“White Rabbit, Red Rabbit” Review – Playwright in the Room


Iranian playwright Nassim Soleimanpour was unable to get a Visa to attend the Chicago Humanities Festival-sponsored performance of his play “White Rabbit, Red Rabbit” but he was ever so present in the MCA-staged performance of his play.  Unlike other scripts, this one was a conversation between playwright and audience with the actor as the delivery mechanism.   Granted, playwright/audience conversation is always the case, but a playwright usually isn’t speaking in the first person.


That was just the beginning of how this play diverged from the norm.  The setup was that the actor received the script as they walked on to the stage.  Also, the audience did not know ahead of time which actor’s performance they would be attending.


It’s difficult in an online publication such as Splash, which archives articles forever, to give away more details of the plotline, as this would be a major spoiler for anyone in the future. The success of the endeavor largely depends on this pile on of unknowns—i.e. mystery script to actor, mystery actor to audience.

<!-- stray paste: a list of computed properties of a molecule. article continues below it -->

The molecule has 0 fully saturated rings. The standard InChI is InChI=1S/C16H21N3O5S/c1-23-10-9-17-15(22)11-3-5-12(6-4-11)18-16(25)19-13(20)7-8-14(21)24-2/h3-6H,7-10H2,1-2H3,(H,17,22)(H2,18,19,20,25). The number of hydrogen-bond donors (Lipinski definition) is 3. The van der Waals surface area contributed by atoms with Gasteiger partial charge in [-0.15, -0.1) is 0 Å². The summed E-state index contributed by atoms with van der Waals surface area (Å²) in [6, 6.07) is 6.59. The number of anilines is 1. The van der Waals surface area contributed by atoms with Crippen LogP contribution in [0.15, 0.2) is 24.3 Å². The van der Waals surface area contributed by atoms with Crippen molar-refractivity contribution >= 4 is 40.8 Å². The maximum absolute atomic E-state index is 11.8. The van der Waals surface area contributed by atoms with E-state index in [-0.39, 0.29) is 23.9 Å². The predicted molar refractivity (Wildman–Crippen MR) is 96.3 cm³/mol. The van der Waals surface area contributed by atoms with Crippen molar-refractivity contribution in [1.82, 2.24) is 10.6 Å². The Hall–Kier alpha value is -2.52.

Suffice it to say that akin to “soft” porn, this was a very soft shadow of a Milgram experiment, the famous social psychology demonstration of how we bend to authority.



How ironic--or appropriate?-- that the actor whom we saw perform, Fawria Mirza, is a former attorney-turned-actor who devotes much of her time fighting sexual violence performing a comedic-educational show “Sex Signals”.    


Mirza carried the show.  Her energy is a delight to behold and in the post-show conversation Silk Road Rising’s  Jamil Khoury, who has worked with Mirza many times, talked about what a delight she is to work with from a Director’s perspective as she always does her homework.  How challenging it must have been to an actor with this trait to walk on to a stage blind as to what is to come!  Rise to the task, she did.


If you have not seen Mirza act before, here is a clip of her performance in Silk Road Rising’s “Mosque Alert” 



The “White Rabbit, Red Rabbit” performance was in keeping with the Museum of Contemporary Art track record of bringing worthy off-the-beaten path works—music, dance, theater—to their excellent performance space.  For more information on upcoming events visit the MCA’s performance web pages.


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Photos: Nathan Keay


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